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NZ’s Co-Operative Economy Mapped for the First Time

31 January 2017 at 4:44 pm
Lina Caneva
A new report mapping the size and scale of New Zealand’s cooperative economy has found the sector contributes revenues of more than $42.3 billion (A$40.8b) per annum to the country’s economy.

Lina Caneva | 31 January 2017 at 4:44 pm


NZ’s Co-Operative Economy Mapped for the First Time
31 January 2017 at 4:44 pm

A new report mapping the size and scale of New Zealand’s cooperative economy has found the sector contributes revenues of more than $42.3 billion (A$40.8b) per annum to the country’s economy.

As well, the top 30 cooperatives and mutuals are responsible for 1.4 million memberships, the employment of 48,500 people and a revenue to gross domestic product ratio of 17.5 per cent.

Of the top 30, the agri-food sector accounts for 65.2 per cent of revenue, 67.6 per cent of assets, and 82.8 per cent of employment in the co-operative economy. The next largest sector by revenue is retail and wholesale, accounting for 30.3 per cent.

The report, The New Zealand Co-operative Economy, is a collaboration between the sector body Cooperative Business New Zealand and researchers from Massey University and the University of Auckland.

Cooperative Business New Zealand chief executive Craig Presland said: “New Zealand’s cooperative economy has been comprehensively mapped for the first time, revealing the significance of the sector in terms of revenue, jobs and membership, as well as obvious differences between New Zealand’s and other co-operative economies.

“The cooperative ethos of working together collaboratively for the common good is part of who we are as New Zealanders, and as our new prime minister remarked at an industry forum last year: ‘Cooperatives are the business model that has stood the test of time.’”

Cooperatives and mutuals are organisations owned and controlled by their members and who distribute benefits based on use/patronage.

New Zealand examples include Fonterra, Foodstuffs, Ballance Agri-Nutrients, Farmers Mutual Group and Southern Cross Medical Care Society.

Lead researcher Dr Elena Garnevska of Massey University said: “The results are a much needed glimpse into a sector of significant economic and social importance to the country and help us to better understand and promote the cooperative business model to policy makers, consultants and other stakeholders.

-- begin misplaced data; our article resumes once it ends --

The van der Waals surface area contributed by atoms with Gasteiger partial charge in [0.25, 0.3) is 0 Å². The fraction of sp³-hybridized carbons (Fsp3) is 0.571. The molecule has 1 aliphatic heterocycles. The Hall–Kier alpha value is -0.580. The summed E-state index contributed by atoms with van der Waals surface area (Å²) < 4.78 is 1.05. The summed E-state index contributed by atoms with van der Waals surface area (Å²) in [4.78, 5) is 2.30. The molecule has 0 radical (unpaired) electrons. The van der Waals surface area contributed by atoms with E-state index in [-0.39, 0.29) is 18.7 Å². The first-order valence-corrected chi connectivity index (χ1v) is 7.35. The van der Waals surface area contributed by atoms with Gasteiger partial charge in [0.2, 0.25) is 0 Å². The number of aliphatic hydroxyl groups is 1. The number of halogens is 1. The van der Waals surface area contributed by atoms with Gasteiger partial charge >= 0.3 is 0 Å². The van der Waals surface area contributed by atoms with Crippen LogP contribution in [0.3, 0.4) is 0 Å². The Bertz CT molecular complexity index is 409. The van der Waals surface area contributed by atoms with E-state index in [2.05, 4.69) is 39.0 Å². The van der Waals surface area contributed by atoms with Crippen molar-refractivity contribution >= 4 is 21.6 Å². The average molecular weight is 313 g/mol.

“With 1.4 million memberships the results show how much the co-operative economy is woven into the everyday lives of New Zealanders.

“Strikingly, the agri-food and retail and wholesale sectors account for twice as much of New Zealand’s co-operative economy compared to the World’s Top 300 cooperatives and mutuals and three times that of Australia’s Top 100.

“We expected the agrifoods sector would be important but we were surprised to find it is twice as much as the global situation.”

The study also revealed significant differences in New Zealand’s insurance, banking and finance sectors compared to overseas trends.

Globally, the insurance, banking and finance sector accounts for 45 per cent of revenue in the cooperative economy, whereas in New Zealand, it is only 3.4 per cent.

The report identified a wide variety of ways that New Zealand’s cooperatives and mutuals contribute to the county, through their development and empowerment of people, finding new ways to sustain growth in an uncertain and rapidly changing environment, and putting environmental and social impacts at the heart of their business.

These included awards for excellent consumer, employer, and health and safety practices, profitability over extended periods, and leadership of both social and environmental initiatives illustrated these contributions.

In Australia the 2016 National Mutual Economy Report showed a combined turnover for the top 100 Australian member owned businesses of $30.5 billion, with combined assets of $143.7 billion.

The Australian top 100 co-operative and mutual enterprises annual gross turnover grew by 4 per cent per annum in financial year 2014/15.

Lina Caneva  |  Editor  |  @ProBonoNews

Lina Caneva has been a journalist for more than 35 years. She was the editor of Pro Bono Australia News from when it was founded in 2000 until 2018.

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